In the battle of Pittsburg Landing, or Shiloh, Major-General McClernand was conspicuous throughout. His division was engaged through both days of that sanguinary conflict, and bore, without blemish, the honor of the Prairie State.
After the battle he moved his division cautiously forward, protecting it as it advanced.
On the 29th of April he was, by order of Major-General Halleck, assigned to the command of the third division of the Army of the RESIGNATION OF GEN. M'cleenand. 47&
Tennessee, Major-General Wallace's, the fifth division of the Army of the Ohio, commanded by Brigadier-General Crittenden, with the cavalry and artillery, including the siege trains, attached—these with his own division constituting the Army Corps of the Reserve. A subsequent order assigned the 5th division with one of the siege batteries to Major-General Buell. With this command he moved forward, having some skirmishing, and destroying railroad and telegraphic communication, until the pains-taking strategy of General Halleck gave his magnificent army possession of Corinth, without its army of Confederates, without its munitions or guns. From a providential point of view it is not now difficult to see that such was the best, but from a military, not so easy.
Remaining in the field until September, he was ordered to return to Springfield to assist Governor Yates in organizing the volunteers of this State enlisted under the call for 600,000 men.
Subsequently he commanded the 13th Army Corps in the expedition against Vicksburg and its surroundings. These events will hereafter be considered in their order. In January, 1863, he commanded what he denominated "The Army of the Mississippi," consisting of parts of two Corps d'armee, namely, the ] 3th, his own, and the 15th, Major-General Sherman's, in the expedition resulting in the reduction and capture of Arkansas Post, with 5,000 prisoner^, seventeen pieces of cannon, large and smally with large quantities of small arms, swords, ammunition, etc.
He commanded the 13th Corps at the siege of Vicksburg, and during it, unfortunately, the harmony subsisting between himself and General Grant was disturbed, and on the 18th of June, 1863, he was relieved of his command.
Subsequently General McClernand resigned his commission. In the presidential contest of 1864 he took part for Major-General McClellan in opposition to Mr. Lincoln.
In his address of May 31, 1863, to the 13th Corps, the General thus enumerated the doings of the Corps up to the 22d, when the unsuccessful attack was made on the defences of Vicksburg:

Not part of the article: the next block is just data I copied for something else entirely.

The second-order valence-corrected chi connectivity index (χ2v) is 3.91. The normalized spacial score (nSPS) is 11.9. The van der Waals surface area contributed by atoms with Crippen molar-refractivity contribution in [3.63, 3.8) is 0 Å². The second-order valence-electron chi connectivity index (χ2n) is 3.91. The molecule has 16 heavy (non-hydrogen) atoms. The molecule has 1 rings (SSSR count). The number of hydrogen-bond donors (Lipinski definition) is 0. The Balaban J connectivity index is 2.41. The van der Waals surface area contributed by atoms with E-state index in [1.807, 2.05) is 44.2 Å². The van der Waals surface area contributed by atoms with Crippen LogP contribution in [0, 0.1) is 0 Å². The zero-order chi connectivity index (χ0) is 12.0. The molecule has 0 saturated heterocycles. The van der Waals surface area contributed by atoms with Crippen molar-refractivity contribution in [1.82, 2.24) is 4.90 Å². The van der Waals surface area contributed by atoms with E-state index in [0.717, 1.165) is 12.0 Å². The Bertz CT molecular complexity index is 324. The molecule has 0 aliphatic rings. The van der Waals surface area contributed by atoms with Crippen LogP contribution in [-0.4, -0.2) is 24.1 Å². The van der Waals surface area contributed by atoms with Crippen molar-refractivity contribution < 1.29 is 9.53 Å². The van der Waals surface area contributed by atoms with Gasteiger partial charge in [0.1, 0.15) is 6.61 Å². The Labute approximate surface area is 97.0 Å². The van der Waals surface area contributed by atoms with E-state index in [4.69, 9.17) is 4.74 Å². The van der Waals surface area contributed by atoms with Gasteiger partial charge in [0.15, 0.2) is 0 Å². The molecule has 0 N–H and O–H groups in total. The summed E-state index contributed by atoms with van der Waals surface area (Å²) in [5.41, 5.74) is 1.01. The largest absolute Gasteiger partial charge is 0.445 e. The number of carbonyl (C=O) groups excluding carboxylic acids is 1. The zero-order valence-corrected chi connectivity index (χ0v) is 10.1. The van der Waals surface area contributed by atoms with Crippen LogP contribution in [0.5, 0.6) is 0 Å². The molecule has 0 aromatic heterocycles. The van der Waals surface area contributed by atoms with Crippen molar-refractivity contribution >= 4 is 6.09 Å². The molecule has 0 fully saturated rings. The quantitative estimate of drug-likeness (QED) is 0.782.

"head-quarters, Army Corps, ) Battle*field itf Rear os vicksBURG, May 81, 1868. )
"General Orders, No. 12. "Comrades; As your commander, I am proud to congratulate you upon your constancy, valor and success. History affords no more brilliant example of soldierly qualities. Your victories have followed in such rapid succession that their echoes have not yet reached the country. They will challenge its grateful and enthusiastic applause. Yourselves striking out a new path, your comrades of the army of Tennessee followed, and a way was thus opened for them to redeem previous disappointments. Your march through Louisiana, from Milliken's Bend to New Carthage and Pekinss' plantation, on the Mississippi River, is one of the most remarkable on record. Bayous and miry roads, threatened with momentary inundations, obstructed your progress. All these were overcome by unceasing labor and unflagging energy. The two thousand feet of bridging which was hastily improvised out of materials created on the spot, and over which you passed, must long be remembered as a marvel.
"Descending the Mississippi still lower, you were the first to cross the river at Bruin's Landing, and to plant our colors in the State of Mississippi, below Warrenton. Resuming the advance the same day, you pushed on until you came up to the enemy near Port Gibson. Only restrained by the darkness of the night, you hastened to attack him on the morning of the 1st of May, and by vigorously pushing him at all points, drove him from his position, taking a large number of prisoners and small arms, and five pieces of cannon. General Logan's division came up in time to gallantly share in consummating the most valuable victory won since the capture of Fort Donelson.